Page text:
Video forensics can be used, or image metadata can be extracted and analyzed, to identify AI-generated faces and videos.
How does one evade these various entities?
Classifiers v/s Detectors:
One of the key differences in surveillance systems is that between classifiers and detectors. While classifiers work towards categorizing pre-determined objects and are commonly used in face surveillance systems such as Apple’s True Depth Face ID with 30,000 touch points to identify faces. Detectors have to locate and determine objects themselves, i.e. create their own bounding boxes and are used in areas like autonomous driving vehicles.
NSAF: Hyphen Labs
Hyphen Labs is a multidisciplinary lab which focuses on using technological tools to empower women of colour. They use human-centred design and speculative design methodologies in the aid of prototyping technologies. They have developed a concept called Neurospeculative Afrofuturism which integrates computational technologies, virtual reality and neuroscience to aid in the design of prototypes. HyperFace is a prototype which uses many faces drawn onto a scarf to misdirect the use of computer vision in data collection and profiling. It uses the data points used by tracking software to graphically design a scarf which has many of these points. It also uses certain colours which are not recognized by this software.
Glasses that confuse surveillance:
Researchers at Carnegie Melon University have devised a pair of glasses that “perturb” or confuse facial recognition systems
Facial Camouflage that disturbs surveillance:
A team of researchers at Standford U led by Dr. Jiajun Lu have devised facial camouflage patterns to confuse cameras. This pattern renders the face unidentifiable from various angles, distances, lighting and so sob. They are experimenting with “living tattoos” for the face to create long term solutions to fight surveillance.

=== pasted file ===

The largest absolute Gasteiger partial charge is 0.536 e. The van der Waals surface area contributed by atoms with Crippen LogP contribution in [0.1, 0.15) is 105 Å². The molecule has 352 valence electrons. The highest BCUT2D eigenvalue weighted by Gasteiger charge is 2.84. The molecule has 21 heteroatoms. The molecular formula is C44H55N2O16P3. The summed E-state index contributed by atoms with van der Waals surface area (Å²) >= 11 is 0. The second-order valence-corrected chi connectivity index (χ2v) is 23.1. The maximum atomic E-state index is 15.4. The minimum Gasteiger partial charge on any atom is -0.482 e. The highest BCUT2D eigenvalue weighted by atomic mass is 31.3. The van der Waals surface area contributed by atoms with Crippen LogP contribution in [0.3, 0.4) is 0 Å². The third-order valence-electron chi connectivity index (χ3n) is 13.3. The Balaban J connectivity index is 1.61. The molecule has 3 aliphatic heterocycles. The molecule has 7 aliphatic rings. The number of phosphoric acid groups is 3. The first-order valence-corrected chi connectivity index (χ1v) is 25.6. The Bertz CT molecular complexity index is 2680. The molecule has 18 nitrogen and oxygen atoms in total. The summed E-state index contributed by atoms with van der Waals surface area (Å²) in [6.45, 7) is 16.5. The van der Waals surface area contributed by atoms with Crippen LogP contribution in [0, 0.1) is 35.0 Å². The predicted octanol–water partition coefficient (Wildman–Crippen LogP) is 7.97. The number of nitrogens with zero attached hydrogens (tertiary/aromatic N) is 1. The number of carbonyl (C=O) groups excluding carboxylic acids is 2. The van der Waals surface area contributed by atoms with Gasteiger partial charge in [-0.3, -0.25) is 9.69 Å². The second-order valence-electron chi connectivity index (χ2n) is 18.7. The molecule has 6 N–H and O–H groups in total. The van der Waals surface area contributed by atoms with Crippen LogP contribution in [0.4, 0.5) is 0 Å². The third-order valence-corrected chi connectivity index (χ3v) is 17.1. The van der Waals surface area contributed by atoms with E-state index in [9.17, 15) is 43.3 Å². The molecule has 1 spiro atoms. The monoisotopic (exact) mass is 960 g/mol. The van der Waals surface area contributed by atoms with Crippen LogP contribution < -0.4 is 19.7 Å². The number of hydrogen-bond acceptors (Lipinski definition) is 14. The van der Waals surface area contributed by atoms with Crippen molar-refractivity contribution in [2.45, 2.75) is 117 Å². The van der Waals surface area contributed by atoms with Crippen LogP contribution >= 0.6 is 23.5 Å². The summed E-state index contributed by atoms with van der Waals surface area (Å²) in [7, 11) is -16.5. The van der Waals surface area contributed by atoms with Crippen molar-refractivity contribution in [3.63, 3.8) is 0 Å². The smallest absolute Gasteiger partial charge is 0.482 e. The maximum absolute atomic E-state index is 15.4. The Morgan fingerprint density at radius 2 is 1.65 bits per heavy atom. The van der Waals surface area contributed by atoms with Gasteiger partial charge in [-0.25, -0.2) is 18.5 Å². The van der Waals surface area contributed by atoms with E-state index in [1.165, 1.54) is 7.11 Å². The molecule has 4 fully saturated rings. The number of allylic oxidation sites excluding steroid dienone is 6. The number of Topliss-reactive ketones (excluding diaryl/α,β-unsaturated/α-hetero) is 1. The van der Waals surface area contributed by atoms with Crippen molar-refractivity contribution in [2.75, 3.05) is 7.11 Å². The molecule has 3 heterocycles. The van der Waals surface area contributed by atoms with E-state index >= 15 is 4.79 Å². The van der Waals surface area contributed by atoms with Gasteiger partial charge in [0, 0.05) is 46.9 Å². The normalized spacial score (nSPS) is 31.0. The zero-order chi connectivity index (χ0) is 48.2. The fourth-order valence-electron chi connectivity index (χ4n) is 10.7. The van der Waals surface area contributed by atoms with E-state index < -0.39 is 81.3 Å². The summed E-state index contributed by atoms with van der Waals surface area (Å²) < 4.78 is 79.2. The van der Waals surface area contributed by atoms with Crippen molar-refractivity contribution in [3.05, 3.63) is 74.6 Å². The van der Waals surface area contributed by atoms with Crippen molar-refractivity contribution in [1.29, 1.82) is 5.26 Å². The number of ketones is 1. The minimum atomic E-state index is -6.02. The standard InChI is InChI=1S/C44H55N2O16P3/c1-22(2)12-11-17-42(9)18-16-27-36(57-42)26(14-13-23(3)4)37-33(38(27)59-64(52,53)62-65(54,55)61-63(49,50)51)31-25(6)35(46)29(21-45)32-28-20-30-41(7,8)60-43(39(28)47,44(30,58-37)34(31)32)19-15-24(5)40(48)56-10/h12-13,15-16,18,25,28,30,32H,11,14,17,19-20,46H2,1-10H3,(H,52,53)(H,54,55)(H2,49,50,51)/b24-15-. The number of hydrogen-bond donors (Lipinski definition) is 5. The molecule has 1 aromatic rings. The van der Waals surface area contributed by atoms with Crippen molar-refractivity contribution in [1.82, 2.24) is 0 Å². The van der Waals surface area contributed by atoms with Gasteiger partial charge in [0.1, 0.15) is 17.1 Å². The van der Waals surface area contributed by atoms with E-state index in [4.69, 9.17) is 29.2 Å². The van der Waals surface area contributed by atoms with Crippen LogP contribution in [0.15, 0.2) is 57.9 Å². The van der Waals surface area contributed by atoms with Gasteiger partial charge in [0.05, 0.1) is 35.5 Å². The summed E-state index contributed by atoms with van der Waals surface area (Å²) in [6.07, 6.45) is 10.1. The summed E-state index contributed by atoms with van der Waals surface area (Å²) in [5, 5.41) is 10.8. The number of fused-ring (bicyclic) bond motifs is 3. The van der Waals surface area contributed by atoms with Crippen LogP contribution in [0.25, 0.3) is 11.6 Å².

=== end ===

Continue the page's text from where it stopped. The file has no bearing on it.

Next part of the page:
NIR LED Glasses, Caps or Burqa:
A low cost and feasible way to avoid any facial surveillance system is using Near Infrared LED lights. The lights are practically invisible to the naked human eye and when designed well in a prototype they can go unnoticed. The lights successfully blind cameras. The first prototype was a pair of eyeglasses designed by professors Isao Echizen and Seiichi Gohshi of Kogakuin University, and since then various prototypes ranging from caps to burqas have been made. The lights are inexpensive and available on Sparkfun.
THe URME mask is a 400$ mask sold at cost by its founder to help people evade surveillance. When worn, it is extremely realistic and the only time a wearer can be detected is when the lack of lip movement is noticed.
Facial Weaponization suite:
Facial Weaponization is a series of modelled masks created in revolt to the political spectrum of facial surveillance. The masks are made in workshops using aggregated data from participants that are unrecognizable by biometric facial surveillance systems.
In addition to exploring existing forms of facial countermeasures (like CV Dazzle) we considered utilizing the technology against itself. We imagined a digital mask that superimposed itself over any image recognized as a face taken by a device it was installed on, scrambling it and rendering it useless for facial data. We also considered bio-powered Near-Infared LED stickers that could be placed subtly on a face, and powered by body electricity.